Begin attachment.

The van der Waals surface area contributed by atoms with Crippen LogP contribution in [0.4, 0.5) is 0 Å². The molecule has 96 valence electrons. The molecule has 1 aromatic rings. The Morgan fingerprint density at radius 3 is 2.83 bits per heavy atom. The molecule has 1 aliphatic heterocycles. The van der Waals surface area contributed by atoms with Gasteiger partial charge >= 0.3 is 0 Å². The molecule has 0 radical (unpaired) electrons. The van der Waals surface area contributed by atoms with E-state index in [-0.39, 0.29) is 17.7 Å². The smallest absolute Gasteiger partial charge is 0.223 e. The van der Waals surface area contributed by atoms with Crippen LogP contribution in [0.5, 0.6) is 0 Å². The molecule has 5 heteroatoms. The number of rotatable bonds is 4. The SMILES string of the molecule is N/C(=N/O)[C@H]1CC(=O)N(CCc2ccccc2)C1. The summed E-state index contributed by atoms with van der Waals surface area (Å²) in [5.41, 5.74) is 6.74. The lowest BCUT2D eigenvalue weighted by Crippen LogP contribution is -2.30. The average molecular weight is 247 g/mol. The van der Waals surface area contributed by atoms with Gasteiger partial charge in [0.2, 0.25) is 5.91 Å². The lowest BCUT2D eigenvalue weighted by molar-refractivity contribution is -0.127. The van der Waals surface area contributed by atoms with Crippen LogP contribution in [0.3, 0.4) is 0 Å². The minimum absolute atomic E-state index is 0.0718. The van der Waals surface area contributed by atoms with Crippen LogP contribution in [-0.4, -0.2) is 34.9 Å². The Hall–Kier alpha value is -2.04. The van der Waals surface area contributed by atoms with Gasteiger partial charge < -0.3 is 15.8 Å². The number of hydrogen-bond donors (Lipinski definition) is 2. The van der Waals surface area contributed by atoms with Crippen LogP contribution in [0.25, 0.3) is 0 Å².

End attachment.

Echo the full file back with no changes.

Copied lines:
The van der Waals surface area contributed by atoms with Crippen LogP contribution in [0.4, 0.5) is 0 Å². The molecule has 96 valence electrons. The molecule has 1 aromatic rings. The Morgan fingerprint density at radius 3 is 2.83 bits per heavy atom. The molecule has 1 aliphatic heterocycles. The van der Waals surface area contributed by atoms with Gasteiger partial charge >= 0.3 is 0 Å². The molecule has 0 radical (unpaired) electrons. The van der Waals surface area contributed by atoms with E-state index in [-0.39, 0.29) is 17.7 Å². The smallest absolute Gasteiger partial charge is 0.223 e. The van der Waals surface area contributed by atoms with Crippen LogP contribution in [0.5, 0.6) is 0 Å². The molecule has 5 heteroatoms. The number of rotatable bonds is 4. The SMILES string of the molecule is N/C(=N/O)[C@H]1CC(=O)N(CCc2ccccc2)C1. The summed E-state index contributed by atoms with van der Waals surface area (Å²) in [5.41, 5.74) is 6.74. The lowest BCUT2D eigenvalue weighted by Crippen LogP contribution is -2.30. The average molecular weight is 247 g/mol. The van der Waals surface area contributed by atoms with Gasteiger partial charge in [0.2, 0.25) is 5.91 Å². The lowest BCUT2D eigenvalue weighted by molar-refractivity contribution is -0.127. The van der Waals surface area contributed by atoms with Crippen LogP contribution in [0.3, 0.4) is 0 Å². The minimum absolute atomic E-state index is 0.0718. The van der Waals surface area contributed by atoms with Crippen LogP contribution in [-0.4, -0.2) is 34.9 Å². The Hall–Kier alpha value is -2.04. The van der Waals surface area contributed by atoms with Gasteiger partial charge < -0.3 is 15.8 Å². The number of hydrogen-bond donors (Lipinski definition) is 2. The van der Waals surface area contributed by atoms with Crippen LogP contribution in [0.25, 0.3) is 0 Å².